Thursday, August 23, 2007
The first thing to go wrong at the funeral that Daniel (Matthew MacFadyen) has been tasked with overseeing is that the wrong body has been delivered. A stranger rather than his father arrives and must be quickly sent back. Then there's Daniel's mum (a still lovely Jane Asher) who's barely maintaining an even keel through her sorrow; his self-absorbed and highly successful brother (Rupert Graves); his rebellious sister (Daisy Donovan); and a mysterious little man (Peter Dinklage) who wants to reveal something about Daniel's father. And just to add a little excitement to the proceedings, sis' boyfriend (Alan Tudyk) was accidentally given a few hallucinogenic drugs that have prompted him to strip down and go au natural at the ceremony, which must strain more and more to maintain the smallest shred of dignity.
Alan Tudyk bares all in Death at a Funeral (MGM)
Watching the polite and reserved facade of an upper class British family slowly give way to chaos and scandal has a certain built in fun factor. As a vocal talent, Frank Oz has created some of the most hilariously humorless characters in the Muppet gallery--from Bert (of Bert and Ernie) to Sam the Eagle. So Oz seems to have some comic insight into how to play the laughs at this somber event. His basic approach is to play it straight, don't let the actors let on to the fact that what they are doing is meant to be funny. This keeps the tone rather dry and doesn't make the odd twists and turns of the plot seem forced.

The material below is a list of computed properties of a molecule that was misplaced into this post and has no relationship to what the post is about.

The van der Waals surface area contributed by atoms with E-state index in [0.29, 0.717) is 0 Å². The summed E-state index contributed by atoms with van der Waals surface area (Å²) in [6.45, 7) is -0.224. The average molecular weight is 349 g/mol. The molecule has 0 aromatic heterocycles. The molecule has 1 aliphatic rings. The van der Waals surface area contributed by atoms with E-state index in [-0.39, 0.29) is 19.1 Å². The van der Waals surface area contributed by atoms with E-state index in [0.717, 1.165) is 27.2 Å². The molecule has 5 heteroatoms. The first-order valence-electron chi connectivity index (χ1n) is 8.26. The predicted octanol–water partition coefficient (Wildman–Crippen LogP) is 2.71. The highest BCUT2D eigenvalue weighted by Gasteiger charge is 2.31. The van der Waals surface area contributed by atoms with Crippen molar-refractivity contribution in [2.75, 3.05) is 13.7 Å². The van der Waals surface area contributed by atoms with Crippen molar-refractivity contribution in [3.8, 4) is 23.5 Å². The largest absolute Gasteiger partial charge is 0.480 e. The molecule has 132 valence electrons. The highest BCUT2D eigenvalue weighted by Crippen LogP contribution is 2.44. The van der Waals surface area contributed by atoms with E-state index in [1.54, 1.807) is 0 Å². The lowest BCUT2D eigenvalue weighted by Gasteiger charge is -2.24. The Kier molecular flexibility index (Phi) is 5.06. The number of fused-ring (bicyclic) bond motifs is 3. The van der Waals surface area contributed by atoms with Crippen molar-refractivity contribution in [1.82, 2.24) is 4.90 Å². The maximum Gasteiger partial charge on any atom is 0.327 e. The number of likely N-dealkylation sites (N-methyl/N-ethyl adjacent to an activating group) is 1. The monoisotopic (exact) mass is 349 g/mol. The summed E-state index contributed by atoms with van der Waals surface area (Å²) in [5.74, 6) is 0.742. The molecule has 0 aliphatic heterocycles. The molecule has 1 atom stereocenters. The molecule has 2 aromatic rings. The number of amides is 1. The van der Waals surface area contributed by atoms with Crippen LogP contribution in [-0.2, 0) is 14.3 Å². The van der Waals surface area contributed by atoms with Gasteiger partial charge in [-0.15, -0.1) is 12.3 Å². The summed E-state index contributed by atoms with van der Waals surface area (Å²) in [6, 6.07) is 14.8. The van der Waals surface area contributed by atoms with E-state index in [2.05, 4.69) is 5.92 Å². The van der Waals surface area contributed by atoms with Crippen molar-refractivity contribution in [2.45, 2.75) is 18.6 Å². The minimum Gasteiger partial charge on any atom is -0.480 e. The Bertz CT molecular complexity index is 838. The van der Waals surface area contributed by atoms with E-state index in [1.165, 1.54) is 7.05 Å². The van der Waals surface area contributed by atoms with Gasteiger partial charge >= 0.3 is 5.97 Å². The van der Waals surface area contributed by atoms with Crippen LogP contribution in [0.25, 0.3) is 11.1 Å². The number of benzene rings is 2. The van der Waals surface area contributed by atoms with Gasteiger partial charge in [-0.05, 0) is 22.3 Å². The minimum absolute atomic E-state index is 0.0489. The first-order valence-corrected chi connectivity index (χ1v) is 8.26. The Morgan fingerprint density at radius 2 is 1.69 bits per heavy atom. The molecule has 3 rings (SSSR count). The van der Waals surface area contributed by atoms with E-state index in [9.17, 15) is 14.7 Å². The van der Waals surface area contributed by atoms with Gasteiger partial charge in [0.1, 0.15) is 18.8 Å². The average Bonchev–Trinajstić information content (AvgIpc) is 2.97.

For the most part, Oz delivers a film that is consistently funny and on a couple of occasions uproarious. Yet the restraint that initially works in its favor ultimately prevents it from really soaring. Although there are some extreme moments toward the end, everything resolves itself a bit too tidily and without the pay off one might expect.
Death at a Funeral (rated R for language and drug content) benefits from having a cast that are actors rather than comedians. This allows the film to build the comedy from the characters rather than from gags and sketch comedy set ups. The film offers diverting entertainment but no one will die laughing in the aisles.
Companion viewing: The Loved One, The Wrong Box, Kind Hearts and Coronets, Six Feet Under